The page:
Sequential sampling- a sampling in which the members are drawn one by one or in groups in order, and the results of the drawing at any stage decide whether sampling is to continue. The sample size is thus not fixed in advance but depends on the actual results and varies from one sample to another. The sampling terminates according to predetermined rules which are decided by the degree of precision required.
Sequential sampling is a fast efficient tool for many sampling problems. Sequential sampling may be used:
- to obtain precise estimates of the parameters
- to test hypotheses concerning the parameters
Mechanic of sequential sampling
All dichotomous sequential plans begin with the establishment of two alternative hypotheses, here designated H1 and H2. Consecutive samples are examined and evaluated until cumulative results dictate that one hypothesis is more likely to be correct than the other at some preestablished degree of reliability.
Suppose we are examining ears of sweet corn for the presence of corn earworm larvae. We expect to find no larvae in noninfested ears, and exactly one larva per infested ear, because the larvae are cannibalistic. Let us assume that:
- lots having 20 percent or fewer infested ears are good lots, and it is very important that they be so classified
- lots having 80 percent or more infested ears are bad lots, and it is very important that they be co classified
- lots having more than 20 percent but less than 80 percent infestation can be classified as either good or bad without serious consequence.
Sequential acceptance sampling
In quality control by acceptance sampling, the maximum number of samples is fixed in advance. In sequential acceptance sampling, a sequence of samples is selected from the lot and, at each stage, a decision is taken about whether to accept or reject the lot or whether to select a further sample. This process continues until a decision to either accept or reject the lot is made.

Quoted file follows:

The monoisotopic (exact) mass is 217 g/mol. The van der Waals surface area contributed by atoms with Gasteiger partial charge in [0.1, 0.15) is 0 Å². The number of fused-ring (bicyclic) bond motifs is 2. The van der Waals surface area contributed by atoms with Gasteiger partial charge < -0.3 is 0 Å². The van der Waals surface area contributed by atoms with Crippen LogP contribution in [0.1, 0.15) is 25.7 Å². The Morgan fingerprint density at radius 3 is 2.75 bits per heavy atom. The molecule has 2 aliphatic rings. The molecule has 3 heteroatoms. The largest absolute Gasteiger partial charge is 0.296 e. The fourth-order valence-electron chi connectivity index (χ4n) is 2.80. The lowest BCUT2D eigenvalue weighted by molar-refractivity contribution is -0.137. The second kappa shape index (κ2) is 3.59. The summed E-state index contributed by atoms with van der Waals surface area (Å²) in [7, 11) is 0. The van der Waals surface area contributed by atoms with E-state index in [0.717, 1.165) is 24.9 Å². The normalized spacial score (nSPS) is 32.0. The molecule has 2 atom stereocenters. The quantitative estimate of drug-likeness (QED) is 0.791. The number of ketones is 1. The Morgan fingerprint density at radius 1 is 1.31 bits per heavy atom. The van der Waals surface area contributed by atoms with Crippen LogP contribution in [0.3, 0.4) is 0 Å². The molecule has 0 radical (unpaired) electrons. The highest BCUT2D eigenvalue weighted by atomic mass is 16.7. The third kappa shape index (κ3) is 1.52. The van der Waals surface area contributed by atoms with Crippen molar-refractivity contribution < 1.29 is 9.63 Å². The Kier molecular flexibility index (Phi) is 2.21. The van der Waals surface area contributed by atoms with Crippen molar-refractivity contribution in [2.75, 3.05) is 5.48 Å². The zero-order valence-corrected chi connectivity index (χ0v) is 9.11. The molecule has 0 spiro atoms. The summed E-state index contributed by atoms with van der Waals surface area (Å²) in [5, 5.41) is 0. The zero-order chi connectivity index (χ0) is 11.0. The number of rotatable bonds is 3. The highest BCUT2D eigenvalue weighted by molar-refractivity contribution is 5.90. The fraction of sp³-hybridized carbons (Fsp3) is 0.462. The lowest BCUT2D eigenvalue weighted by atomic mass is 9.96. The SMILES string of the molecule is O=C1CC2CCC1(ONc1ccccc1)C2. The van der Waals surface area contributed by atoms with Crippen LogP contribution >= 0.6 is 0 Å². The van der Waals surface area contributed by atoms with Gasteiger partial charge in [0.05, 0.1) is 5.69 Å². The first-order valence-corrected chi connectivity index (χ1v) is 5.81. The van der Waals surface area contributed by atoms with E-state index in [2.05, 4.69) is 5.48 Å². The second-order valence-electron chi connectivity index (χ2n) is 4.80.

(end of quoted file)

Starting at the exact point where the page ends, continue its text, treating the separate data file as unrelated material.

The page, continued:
Theoretically, the sequential sampling may continue indefinitely, until the while lot has been inspected. If the sample size at each step is equal to one, this procedure is usually called item-by-item sequential sampling. If the sample size at each step is greater than one, the procedure is defined as group sequential sampling. The item-by-item sequential sampling procedure can be illustrated by means of a Cartesian diagram where the abscissa is the total number of items selected up to that time, and rejection are drawn on the basis of the sequential probability ratio test theory.
If the plotted points stay within the boundaries, another sample is selected; if a point falls above the upper line, the lot is rejected; if a point falls below the lower line, the lot is accepted.
- Y. Dodge, D. Commenges 2011, p.368
- L. L. Young 2010, p.153
- J.A. Onsager 2000, p.3
- P. Erto 2010, p.149
- Dodge Y., Commenges D., (2011), The Oxford Dictionary of Statistical Terms, Oxford University Press, New York.
- Erto P., (2010), Statistics for Innovation, Springer Science & Business Media, Milano.
- Onsager J.A., (2000), The Rationale of Sequential Sampling, U.S. Department of Agriculture, Washington.
- Young L.L. (2010), Statistical Ecology, Springer Science & Business Media, Boston.
Author: Natalia Hajduk